VD: Maybe somewhere in my subconscious I was making that connection. At that time in New York it was such an incredibly vibrant scene and there certainly is a distinction between what was going on here and what was going on in the UK with the rave scene. We performed at the first ever rave in LA [Stranger than Fiction] at the Shrine Auditorium [as Vandal] and it was an amazing time, and I think the connection is so accurate. It's not really the illegal and illicit nature that attracts people to these things I think, but more the opportunity for a rarefied experience which is unique and not offered up by consumer society.

The rave scene, prohibition - these are times when so many boundaries were being broken creatively that for the most part the mass media couldn't keep up with it and that's why it was so exciting. All this energy was bursting through the scene and to be part of that is so intoxicating and some people just really need to tap into that experience. The transmission - just that phrase - those three words are a portal to another world and now the irony is that this transmission of a message has now taken it far beyond what I expected.

And then the album led to the collaboration with the Mercer Dance Ensemble where you redeployed the album into an installation that was then choreographed. And you used to dance right?

VD: I used to dance but it can cause so much damage to the body. My degree was in Art History and the Visual Arts, which was mostly drawing, but really what I was interested in was a synthesis of the arts. The Joe MDE project was so exciting. The album became an adventure, a journey; it's not even an album anymore. And with the dance project we wanted to make it more of an evolved thing so we documented everything. And it's amazing to witness your own work being transformed into something else by these really talented people.

Joe Sent Me is your first truly 'solo' release and on your own label. You've become a hugely enthusiastic advocate of the internet and coding.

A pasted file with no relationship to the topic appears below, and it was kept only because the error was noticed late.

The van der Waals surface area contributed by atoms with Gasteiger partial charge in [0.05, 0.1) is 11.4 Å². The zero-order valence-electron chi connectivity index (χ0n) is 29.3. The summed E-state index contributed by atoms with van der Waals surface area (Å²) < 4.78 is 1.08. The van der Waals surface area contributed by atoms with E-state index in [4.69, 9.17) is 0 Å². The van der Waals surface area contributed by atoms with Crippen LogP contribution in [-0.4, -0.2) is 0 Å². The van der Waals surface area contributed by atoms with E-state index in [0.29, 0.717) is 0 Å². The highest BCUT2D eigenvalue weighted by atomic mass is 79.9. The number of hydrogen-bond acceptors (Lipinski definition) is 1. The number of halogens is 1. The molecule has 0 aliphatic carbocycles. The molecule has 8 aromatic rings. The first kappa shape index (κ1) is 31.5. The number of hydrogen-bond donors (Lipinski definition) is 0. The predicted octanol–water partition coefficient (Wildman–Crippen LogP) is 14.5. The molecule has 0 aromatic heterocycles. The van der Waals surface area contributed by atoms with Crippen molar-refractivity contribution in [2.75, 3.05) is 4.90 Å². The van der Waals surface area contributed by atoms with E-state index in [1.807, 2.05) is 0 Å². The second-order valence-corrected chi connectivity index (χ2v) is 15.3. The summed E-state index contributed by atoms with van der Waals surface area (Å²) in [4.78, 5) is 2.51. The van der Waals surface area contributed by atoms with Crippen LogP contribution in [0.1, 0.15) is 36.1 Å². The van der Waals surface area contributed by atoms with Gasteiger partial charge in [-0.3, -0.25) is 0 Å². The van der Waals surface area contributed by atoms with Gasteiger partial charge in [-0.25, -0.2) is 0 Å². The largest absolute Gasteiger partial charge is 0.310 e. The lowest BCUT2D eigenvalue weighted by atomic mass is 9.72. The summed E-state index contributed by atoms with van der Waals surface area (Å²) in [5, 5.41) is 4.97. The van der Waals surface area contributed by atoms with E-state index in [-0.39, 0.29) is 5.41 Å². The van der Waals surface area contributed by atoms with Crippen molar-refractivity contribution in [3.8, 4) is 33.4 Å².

VD: Well so many things happened when I first started writing this album. It was after 9/11 and my very amicable split with Peter, and with the internet coming in to its own and my realisation that this was the realm I wanted to focus on. So it was no longer about making an album but really about understanding the internet and coding to this new language that's developing. There's still so much to learn, but for me I saw the whole project as a journey creatively and it was all about me making my own way, as I have collaborated for so many years and so my other connection to the prohibition era comes is through personal freedom. So I had in my head how I wanted it to sound and so making it was an adventure and this is it now; this is how I want to work from now on. Technology hung me up for many years until I started looking into it, and now there's actually so much I want to explore and learn and now I really have to rein myself in.

Thankfully, this reining in has not been applied to Vanessa's last sonic adventure. Late last year I put together a series of sonic fictions for radio called Weird Tales for Winter. In an effort to prevent it from becoming overly hauntological, I asked Vanessa if she might want to get involved. The entirely unpredictable end result of this was a magnificent gothic New York winter tone poem entitled Love Among the Shadowed Things, in which Vanessa entirely surrenders to all the strangeness that's more subtly implied in her albums - still concerned with meta/physical affairs of the heart and body, but taking lyrical jump-cuts across the globe. Musically, she takes some extraordinary leaps into the dark - abstract, adrift, littered with found sound and with an elliptical meditative narrative. This was immediately followed by a visual interpretation of one of the three sections and leaves me wondering what next, where now. Anything seeming possible...